The glossy, light green, leathery fronds of the Knysna fern are coarsely toothed and roughly triangular in shape. The attractive foliage lasts well in a vase and is often used in flower arrangements. It is also exported for this purpose. This striking and beautiful fern is perfect for that shady spot in the water garden, near a water feature or a stream. It an ideal plant for a container on a patio but do water it regularly if not planted in a wetland garden in order to have a happy fern. Named for Karl, Fredrich Felix von Rumohr (1785-1843) a German art historian, art expert, collector of antiquities, poet and author. Towards the end of his life, he devoted his time to agriculture and cooking.

Setaria megaphylla

(Broad-Leaved Bristle Grass)

This evergreen groundcover grows about 1m tall in the wetlands, sun or semi shade. It is frost resistant, fast growing, and bears white flowers in summer. It makes a very attractive back drop to a wetland garden as the leaves are a pretty green and interestingly 'pleated.' Birds strip the leaves for nest building and the seed eaters enjoy the fruits. The leaves are palatable and are browsed by game. It is the larval host plant to the Long-horned Skipper, Lesser-horned Skipper, Twilight Brown and Gold-spotted Skipper butterflies. Strangely, it is also eaten by dogs. It is used traditionally to treat bruises. The name is derived from the Latin seta=a bristle and aria = pertaining to: referring to the bristly awns in the involucrum. A leaf-like structure occuring just below the flower.

Thunbergia natalensis

(Natal Bluebell)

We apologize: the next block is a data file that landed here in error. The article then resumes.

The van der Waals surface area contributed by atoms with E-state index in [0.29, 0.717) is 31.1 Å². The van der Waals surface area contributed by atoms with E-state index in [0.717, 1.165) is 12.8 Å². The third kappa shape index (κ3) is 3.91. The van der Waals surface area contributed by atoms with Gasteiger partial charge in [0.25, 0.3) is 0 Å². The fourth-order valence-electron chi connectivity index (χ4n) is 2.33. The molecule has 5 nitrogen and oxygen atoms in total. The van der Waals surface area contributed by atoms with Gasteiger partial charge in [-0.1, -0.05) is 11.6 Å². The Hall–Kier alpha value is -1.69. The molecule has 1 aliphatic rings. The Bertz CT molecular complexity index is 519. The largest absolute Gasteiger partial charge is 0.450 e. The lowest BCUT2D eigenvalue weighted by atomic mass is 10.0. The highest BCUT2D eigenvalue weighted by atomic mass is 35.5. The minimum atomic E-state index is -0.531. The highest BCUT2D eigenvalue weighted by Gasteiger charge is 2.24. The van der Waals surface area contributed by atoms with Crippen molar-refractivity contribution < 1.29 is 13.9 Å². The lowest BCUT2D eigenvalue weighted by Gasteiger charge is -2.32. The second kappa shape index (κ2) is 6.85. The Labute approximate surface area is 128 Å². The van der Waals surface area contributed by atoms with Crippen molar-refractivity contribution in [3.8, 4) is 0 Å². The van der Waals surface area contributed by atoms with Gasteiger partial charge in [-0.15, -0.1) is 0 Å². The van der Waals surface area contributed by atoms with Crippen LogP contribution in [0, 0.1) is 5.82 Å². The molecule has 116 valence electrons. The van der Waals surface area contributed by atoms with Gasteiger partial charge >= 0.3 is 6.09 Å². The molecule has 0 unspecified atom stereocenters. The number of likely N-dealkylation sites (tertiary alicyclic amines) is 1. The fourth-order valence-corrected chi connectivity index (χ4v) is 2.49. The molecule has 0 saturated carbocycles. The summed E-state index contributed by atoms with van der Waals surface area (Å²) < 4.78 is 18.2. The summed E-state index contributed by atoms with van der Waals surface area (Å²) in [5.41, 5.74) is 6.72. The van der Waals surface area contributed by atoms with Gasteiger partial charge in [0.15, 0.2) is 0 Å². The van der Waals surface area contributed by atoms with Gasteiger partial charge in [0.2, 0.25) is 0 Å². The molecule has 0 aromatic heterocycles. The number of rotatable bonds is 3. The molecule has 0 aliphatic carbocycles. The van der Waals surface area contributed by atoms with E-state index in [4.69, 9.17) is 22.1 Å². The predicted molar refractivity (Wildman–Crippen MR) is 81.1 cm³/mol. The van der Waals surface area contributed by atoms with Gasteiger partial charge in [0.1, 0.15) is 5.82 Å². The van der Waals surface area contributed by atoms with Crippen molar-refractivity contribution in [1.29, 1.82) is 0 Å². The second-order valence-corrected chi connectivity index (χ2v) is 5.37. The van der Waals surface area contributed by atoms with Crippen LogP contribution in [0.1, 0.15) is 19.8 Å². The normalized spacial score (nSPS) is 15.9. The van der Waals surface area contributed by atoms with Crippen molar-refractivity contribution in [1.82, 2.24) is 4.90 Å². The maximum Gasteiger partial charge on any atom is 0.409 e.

A deciduous shrub that grows to 1,2m x 90cm. This fast growing shrub prefers a lightly shaded position under trees and forms an attractive and dense shrub. The slightly hairy leaves of the Natal Bluebell shelter attractive tubular blue to blue mauve flowers, each with a white to yellow throat. Brides traditionally take a remedy prepared from this plant to guarantee a happy marriage. The stems of the plant are eaten by the long tailed tree mouse. It prefers moist conditions, so water well in summer or plant alongside a dam or water feature where its roots can reach some of the excess moisture. It attracts butterflies. Named for Carl Pehr Thunberg (1743-1828) a Swedish botanist, physician, Professor of botany and medicine. He visited the Cape to study Dutch and the flora of the Cape (1772-1775) . He collected 3100 specimens in the Cape.and published Flora Capensis. He then went to Japan, Jarva and Sri Lanka for 15 months. He wrote about his travels and Flora Japonica. He presented his herbarium of 23,510 specimens and 25,000 insects to the University. He was made a knight of the Royal Order and received many honours.

Typha capensis

(Bulrush)

These plants are deciduous and grow to about 2 m tall. They are often seen on the verge of a dam, wetland or river where the roots filter the water. It is frost resistant, fast growing and has brownish flowers in summer. Birds use these as nesting sites and humans utilize it for many things eg the rhizomes are used for meal and the leaves are useful for brooms, weaving, mat and basket making and thatching. It is also medicinal as a root decoction is used in childbirth, for urinary tract problems and for the treatment of VD. The brown woolly flower is used to staunch bleeding and this is also done by the Chinese and the American Red Indians. Tea from the root is also used for diarrhoea, dysentry, and enteritis.The hollow stem is made into a flute. They are used in the kitchen as the new shoots are edible as are the thicker older roots which are ground and boiled and made into flat cakes. The Tswana pick the young flower stalks and fry them in fat. Some farmers feed their pigs and cattle the roots and stems in times of drought. The brown flower stalks are also used in flower arrangements. The name is derived from the Greek typhos=marsh; referring to the plants natural habitat.